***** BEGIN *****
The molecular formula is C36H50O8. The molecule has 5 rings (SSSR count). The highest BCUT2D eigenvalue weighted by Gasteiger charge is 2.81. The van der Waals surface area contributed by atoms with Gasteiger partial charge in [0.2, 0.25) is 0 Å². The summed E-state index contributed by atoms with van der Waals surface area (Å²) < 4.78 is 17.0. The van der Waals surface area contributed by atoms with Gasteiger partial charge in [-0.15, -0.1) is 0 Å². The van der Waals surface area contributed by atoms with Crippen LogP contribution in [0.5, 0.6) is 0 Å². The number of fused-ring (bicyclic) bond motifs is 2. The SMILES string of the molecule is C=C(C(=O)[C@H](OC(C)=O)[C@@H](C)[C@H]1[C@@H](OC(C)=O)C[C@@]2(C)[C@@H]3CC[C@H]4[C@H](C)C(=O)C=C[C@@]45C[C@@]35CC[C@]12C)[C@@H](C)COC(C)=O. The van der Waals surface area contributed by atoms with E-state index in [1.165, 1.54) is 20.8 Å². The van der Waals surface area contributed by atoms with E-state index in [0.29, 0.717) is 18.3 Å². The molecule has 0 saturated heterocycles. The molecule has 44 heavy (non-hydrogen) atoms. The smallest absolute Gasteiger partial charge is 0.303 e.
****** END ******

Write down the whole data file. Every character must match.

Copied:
The molecular formula is C36H50O8. The molecule has 5 rings (SSSR count). The highest BCUT2D eigenvalue weighted by Gasteiger charge is 2.81. The van der Waals surface area contributed by atoms with Gasteiger partial charge in [0.2, 0.25) is 0 Å². The summed E-state index contributed by atoms with van der Waals surface area (Å²) < 4.78 is 17.0. The van der Waals surface area contributed by atoms with Gasteiger partial charge in [-0.15, -0.1) is 0 Å². The van der Waals surface area contributed by atoms with Crippen LogP contribution in [0.5, 0.6) is 0 Å². The number of fused-ring (bicyclic) bond motifs is 2. The SMILES string of the molecule is C=C(C(=O)[C@H](OC(C)=O)[C@@H](C)[C@H]1[C@@H](OC(C)=O)C[C@@]2(C)[C@@H]3CC[C@H]4[C@H](C)C(=O)C=C[C@@]45C[C@@]35CC[C@]12C)[C@@H](C)COC(C)=O. The van der Waals surface area contributed by atoms with E-state index in [1.165, 1.54) is 20.8 Å². The van der Waals surface area contributed by atoms with E-state index in [0.29, 0.717) is 18.3 Å². The molecule has 0 saturated heterocycles. The molecule has 44 heavy (non-hydrogen) atoms. The smallest absolute Gasteiger partial charge is 0.303 e.